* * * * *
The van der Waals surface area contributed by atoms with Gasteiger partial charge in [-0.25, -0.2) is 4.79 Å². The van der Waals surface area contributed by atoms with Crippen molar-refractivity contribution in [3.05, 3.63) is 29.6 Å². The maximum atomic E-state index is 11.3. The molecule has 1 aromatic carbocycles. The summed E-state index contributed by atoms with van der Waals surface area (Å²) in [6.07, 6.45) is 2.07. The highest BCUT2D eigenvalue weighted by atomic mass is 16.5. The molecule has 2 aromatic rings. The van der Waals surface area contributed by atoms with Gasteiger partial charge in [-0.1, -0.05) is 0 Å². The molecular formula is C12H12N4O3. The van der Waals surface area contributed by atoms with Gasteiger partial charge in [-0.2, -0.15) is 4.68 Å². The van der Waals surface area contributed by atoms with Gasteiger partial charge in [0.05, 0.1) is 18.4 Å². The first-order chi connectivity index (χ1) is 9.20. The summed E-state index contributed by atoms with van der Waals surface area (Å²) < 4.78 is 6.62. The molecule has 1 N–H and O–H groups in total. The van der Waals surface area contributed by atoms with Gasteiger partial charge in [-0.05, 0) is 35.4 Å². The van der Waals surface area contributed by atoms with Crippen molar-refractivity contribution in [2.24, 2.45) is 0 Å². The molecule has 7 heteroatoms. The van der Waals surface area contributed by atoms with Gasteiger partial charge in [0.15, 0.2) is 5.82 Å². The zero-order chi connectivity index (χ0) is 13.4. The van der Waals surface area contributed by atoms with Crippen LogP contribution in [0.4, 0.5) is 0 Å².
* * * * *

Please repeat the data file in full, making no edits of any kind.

The van der Waals surface area contributed by atoms with Gasteiger partial charge in [-0.25, -0.2) is 4.79 Å². The van der Waals surface area contributed by atoms with Crippen molar-refractivity contribution in [3.05, 3.63) is 29.6 Å². The maximum atomic E-state index is 11.3. The molecule has 1 aromatic carbocycles. The summed E-state index contributed by atoms with van der Waals surface area (Å²) in [6.07, 6.45) is 2.07. The highest BCUT2D eigenvalue weighted by atomic mass is 16.5. The molecule has 2 aromatic rings. The van der Waals surface area contributed by atoms with Gasteiger partial charge in [-0.1, -0.05) is 0 Å². The molecular formula is C12H12N4O3. The van der Waals surface area contributed by atoms with Gasteiger partial charge in [-0.2, -0.15) is 4.68 Å². The van der Waals surface area contributed by atoms with Gasteiger partial charge in [0.05, 0.1) is 18.4 Å². The first-order chi connectivity index (χ1) is 9.20. The summed E-state index contributed by atoms with van der Waals surface area (Å²) < 4.78 is 6.62. The molecule has 1 N–H and O–H groups in total. The van der Waals surface area contributed by atoms with Gasteiger partial charge in [-0.05, 0) is 35.4 Å². The van der Waals surface area contributed by atoms with Crippen molar-refractivity contribution in [2.24, 2.45) is 0 Å². The molecule has 7 heteroatoms. The van der Waals surface area contributed by atoms with Gasteiger partial charge in [0.15, 0.2) is 5.82 Å². The zero-order chi connectivity index (χ0) is 13.4. The van der Waals surface area contributed by atoms with Crippen LogP contribution in [0.4, 0.5) is 0 Å².